Friday, October 17, 2014

And now, a word from my articulate and well-spoken former student: Darius Clark Monroe, director of Evolution of a Criminal

As I mentioned a couple weeks ago: Darius Clark Monroe, a former student of mine -- and, perhaps more important, of Spike Lee -- has launched a Kickstarter campaign to generate $60,000 for a wider  release of his critically acclaimed debut feature, the autobiographical documentary Evolution of a Criminal. The good news: As of today, the campaign already has raised more than $20,000. The bad news? Well, as Monroe recently told interviewer Michael Galinsky, he's has some less-than-pleasant experiences while touring with his film on the festival circuit:

I've been on the circuit for most of the year, and I've only met three other documentary filmmakers of color. That number is jarring because people of color are quite prominent in documentary films. It's strange to see filmmakers who have no direct relationship to a community, document said community, and then share that work in theaters filled with people who aren't from that community.

Cultural bias is very real. In addition to noticing a dearth of stories by and about people of color, some questions and/or comments from fellow filmmakers and audience members would leave me speechless. I've been told repeatedly that I'm "well spoken" and "articulate"—which isn't a compliment, by the way. At SXSW, a small, cute white woman, who looked to be in her 50s, gave me a warm hug before asking me how it felt to be an "educated black man." I've been told that my film is "too black" and "not relatable."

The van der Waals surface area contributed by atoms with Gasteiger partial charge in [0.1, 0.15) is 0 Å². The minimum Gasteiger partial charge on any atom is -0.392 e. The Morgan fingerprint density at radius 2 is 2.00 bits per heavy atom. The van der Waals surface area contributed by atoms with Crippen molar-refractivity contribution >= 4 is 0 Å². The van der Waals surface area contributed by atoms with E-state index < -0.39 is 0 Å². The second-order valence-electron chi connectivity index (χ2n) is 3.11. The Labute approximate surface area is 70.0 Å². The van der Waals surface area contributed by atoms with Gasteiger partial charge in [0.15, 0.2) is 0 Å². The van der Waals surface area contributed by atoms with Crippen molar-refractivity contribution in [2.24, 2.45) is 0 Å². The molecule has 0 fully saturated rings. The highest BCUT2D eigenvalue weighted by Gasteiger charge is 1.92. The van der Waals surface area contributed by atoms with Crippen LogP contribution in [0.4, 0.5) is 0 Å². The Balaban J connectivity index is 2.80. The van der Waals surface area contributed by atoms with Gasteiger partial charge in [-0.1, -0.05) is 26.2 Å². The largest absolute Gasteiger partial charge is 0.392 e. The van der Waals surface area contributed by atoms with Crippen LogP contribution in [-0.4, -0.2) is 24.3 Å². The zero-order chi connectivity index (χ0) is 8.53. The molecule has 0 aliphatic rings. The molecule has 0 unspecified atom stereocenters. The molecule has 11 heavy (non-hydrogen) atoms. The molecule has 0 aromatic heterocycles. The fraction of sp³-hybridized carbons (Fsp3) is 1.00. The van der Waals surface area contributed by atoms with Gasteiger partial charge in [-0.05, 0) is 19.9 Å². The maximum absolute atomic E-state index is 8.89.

You wondered if I felt like I could be myself traveling with the film. I don't know how to be anything other than myself. As a society, we live in a constant state of denial. Navigating the truth is a fraught and contentious experience, but it's the only way to grow. I will always speak truth to power.

I truly hope that all of my students, of all colors, will go on to be as uppity as Monroe. If that doesn't happen, I'm not doing my job right. But I must admit: Given my own spectacularly untidy family history, I had no trouble whatsoever relating to Evolution of a Criminal. Maybe that, even more than my personal interest in Monroe, is why I've already made my Kickstarter contribution.

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